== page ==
By JON RYAN, former sports editor Sunday Telegraph and Mail on Sunday and a close friend of Nigel Starmer-Smith
The figure lying in the cot bed is still recognisable. His face is gaunt and there are no words and he is unable to walk. But it is still Nigel Starmer-Smith.
The staff at the home just outside Oxford know that he was once one of the best-known voices at the BBC even though many are too young to remember him in his heyday.
I go and visit him when Covid restrictions allow and hold his hand and talk to him hoping that at least some of my words permeate through the wall of dementia that has cruelly engulfed him. I can still hear that distinctive voice.
I first got to know Nigel when we bought their house in Oxfordshire. He was an iconic figure – former England player, Oxford blue, Harlequin and an instantly recognisable commentator.
Over the years we became good friends of the Starmer-Smith family. Our children were roughly the same ages as Charlotte, Charlie and Julian and we took family skiing holidays together and trips to the French Var.
All seemed idyllic in their world. Nigel was a rugby commentator first but toured the world for the BBC to Olympics, Commonwealth games and became a regular at Wimbledon in the ‘off’ season . His wife Ros, who sadly died of cancer in July, went with him and often the children as well.
Then two tragedies struck . In 1991 their 16 year old daughter Charlotte died of a rare blood disorder. Ten years later at the age of 19 their youngest child Julian died of non-Hodgkin’s T-Cell Lymphona.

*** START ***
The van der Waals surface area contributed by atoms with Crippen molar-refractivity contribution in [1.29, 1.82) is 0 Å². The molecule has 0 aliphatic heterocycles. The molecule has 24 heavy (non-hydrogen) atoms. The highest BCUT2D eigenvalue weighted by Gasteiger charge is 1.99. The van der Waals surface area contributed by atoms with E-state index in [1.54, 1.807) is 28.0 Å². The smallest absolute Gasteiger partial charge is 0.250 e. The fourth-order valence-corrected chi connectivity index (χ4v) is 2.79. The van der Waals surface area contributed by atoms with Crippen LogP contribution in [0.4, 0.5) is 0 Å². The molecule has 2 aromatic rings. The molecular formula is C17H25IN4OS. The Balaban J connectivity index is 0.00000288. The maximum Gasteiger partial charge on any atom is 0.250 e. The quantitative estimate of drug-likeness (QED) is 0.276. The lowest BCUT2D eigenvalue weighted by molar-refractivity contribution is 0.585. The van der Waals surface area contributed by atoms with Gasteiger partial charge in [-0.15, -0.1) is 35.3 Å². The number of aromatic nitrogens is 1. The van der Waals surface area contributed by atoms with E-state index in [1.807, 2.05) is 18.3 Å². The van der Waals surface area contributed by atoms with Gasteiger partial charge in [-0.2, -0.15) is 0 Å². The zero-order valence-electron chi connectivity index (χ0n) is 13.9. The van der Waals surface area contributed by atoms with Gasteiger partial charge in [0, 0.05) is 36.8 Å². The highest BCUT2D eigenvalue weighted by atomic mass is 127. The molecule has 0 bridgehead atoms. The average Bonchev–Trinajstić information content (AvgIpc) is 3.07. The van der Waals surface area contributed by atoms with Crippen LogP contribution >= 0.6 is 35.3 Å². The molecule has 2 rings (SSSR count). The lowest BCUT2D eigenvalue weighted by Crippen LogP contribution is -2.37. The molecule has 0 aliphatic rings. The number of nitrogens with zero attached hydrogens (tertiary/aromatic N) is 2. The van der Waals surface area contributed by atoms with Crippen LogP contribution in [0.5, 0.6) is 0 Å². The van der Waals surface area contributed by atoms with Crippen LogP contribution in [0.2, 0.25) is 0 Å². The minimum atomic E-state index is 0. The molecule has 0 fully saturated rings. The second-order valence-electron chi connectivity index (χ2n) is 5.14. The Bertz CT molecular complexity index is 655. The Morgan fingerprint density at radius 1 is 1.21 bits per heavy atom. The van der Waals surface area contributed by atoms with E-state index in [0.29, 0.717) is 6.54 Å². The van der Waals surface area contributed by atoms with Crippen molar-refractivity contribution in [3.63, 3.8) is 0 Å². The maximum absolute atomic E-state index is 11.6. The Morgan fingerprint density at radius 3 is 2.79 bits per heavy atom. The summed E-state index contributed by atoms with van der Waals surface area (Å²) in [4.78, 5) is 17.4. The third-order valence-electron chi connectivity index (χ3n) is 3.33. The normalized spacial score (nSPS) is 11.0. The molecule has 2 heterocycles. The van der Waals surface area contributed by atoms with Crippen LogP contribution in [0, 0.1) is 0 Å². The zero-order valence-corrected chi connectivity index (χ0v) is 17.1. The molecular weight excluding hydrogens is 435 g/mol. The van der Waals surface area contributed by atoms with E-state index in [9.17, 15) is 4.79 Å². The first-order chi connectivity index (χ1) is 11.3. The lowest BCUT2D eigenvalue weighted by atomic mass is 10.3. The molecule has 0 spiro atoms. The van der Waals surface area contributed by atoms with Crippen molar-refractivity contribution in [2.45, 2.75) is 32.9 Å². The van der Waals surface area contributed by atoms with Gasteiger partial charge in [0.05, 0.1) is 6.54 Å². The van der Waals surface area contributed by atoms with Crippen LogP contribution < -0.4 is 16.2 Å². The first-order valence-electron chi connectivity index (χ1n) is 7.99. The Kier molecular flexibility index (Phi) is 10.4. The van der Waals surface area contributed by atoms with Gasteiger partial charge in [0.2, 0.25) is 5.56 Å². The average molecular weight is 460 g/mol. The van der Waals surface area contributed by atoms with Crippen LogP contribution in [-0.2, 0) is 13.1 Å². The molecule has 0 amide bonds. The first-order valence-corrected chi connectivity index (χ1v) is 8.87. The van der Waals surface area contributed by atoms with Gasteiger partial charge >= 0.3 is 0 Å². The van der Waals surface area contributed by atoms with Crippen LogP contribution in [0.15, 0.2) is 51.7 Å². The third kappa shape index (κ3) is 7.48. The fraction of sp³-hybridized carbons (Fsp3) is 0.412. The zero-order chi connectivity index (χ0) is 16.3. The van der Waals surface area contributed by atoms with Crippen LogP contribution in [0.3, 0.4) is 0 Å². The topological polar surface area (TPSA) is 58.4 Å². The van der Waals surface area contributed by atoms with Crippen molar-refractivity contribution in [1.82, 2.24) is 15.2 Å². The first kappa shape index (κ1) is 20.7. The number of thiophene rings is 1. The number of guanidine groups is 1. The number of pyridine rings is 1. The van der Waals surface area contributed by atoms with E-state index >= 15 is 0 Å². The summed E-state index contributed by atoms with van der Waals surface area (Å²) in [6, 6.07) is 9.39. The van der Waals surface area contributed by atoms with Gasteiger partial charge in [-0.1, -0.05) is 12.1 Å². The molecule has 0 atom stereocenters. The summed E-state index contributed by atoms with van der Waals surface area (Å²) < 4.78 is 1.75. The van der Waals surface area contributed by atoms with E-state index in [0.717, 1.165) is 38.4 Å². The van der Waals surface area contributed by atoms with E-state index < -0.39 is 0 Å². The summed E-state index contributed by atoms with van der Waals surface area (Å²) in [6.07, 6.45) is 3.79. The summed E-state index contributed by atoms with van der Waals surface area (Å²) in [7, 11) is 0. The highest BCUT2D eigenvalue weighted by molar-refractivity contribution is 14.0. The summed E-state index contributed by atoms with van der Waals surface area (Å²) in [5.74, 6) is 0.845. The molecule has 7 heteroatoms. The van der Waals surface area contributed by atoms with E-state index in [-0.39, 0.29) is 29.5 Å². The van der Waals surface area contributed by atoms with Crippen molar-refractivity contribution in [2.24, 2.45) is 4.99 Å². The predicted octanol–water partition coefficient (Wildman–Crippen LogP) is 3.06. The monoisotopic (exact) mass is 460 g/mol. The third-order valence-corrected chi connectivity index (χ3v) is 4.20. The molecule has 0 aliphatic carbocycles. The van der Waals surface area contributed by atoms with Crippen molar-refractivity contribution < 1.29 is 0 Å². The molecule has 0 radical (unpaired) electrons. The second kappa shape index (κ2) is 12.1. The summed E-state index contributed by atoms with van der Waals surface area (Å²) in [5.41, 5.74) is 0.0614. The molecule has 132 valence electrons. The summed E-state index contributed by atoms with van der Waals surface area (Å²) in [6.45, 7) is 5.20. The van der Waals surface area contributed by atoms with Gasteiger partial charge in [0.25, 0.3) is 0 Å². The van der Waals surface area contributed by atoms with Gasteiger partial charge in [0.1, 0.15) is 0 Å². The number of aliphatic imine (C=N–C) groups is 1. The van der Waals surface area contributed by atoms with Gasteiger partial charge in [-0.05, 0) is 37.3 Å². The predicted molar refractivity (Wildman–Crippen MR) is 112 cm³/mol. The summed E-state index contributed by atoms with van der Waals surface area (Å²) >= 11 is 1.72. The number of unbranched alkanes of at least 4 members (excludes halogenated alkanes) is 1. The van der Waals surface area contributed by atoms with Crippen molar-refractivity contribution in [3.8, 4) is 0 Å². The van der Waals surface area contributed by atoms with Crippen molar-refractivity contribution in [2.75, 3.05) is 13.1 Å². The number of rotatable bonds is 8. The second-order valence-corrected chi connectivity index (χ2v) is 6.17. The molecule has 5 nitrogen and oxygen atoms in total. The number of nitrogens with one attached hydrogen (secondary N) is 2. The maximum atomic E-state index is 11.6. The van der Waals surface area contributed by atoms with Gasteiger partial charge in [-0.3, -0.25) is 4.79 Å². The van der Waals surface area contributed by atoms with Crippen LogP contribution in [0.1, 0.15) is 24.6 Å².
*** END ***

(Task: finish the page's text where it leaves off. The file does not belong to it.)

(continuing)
Then around five years ago or so Nigel first showed signs of dementia, a disease that had affected his brother.
Slowly the voice that could commentate for 80 minutes of an international at Twickenham became halting and confused. He was still fit and we managed one last ski trip together. When I asked if he fancied it his eyes lit up: “Yes, that white stuff…the hills…holiday….” . It was a tragi-comic week but great fun.
Now he is in the home, a once dazzling scrum-half unable to walk and his so familiar tones silenced.
But his son Charlie wrote a remarkable song Spotlight to explain his feelings about his father, it was played on Radio5’s Now That’s What I Call Lockdown and was heard by a record producer who got Charlie into Abbey Road studios and last Friday the song was released and by the weekend was number 7 in the charts.
A short film was made to go with it and is available on the BBC site here
The song, with all proceeds going to dementia charities, can be downloaded here
It’s a remarkable tribute from a son to his father and an opportunity to raise money to fight this dreadful disease.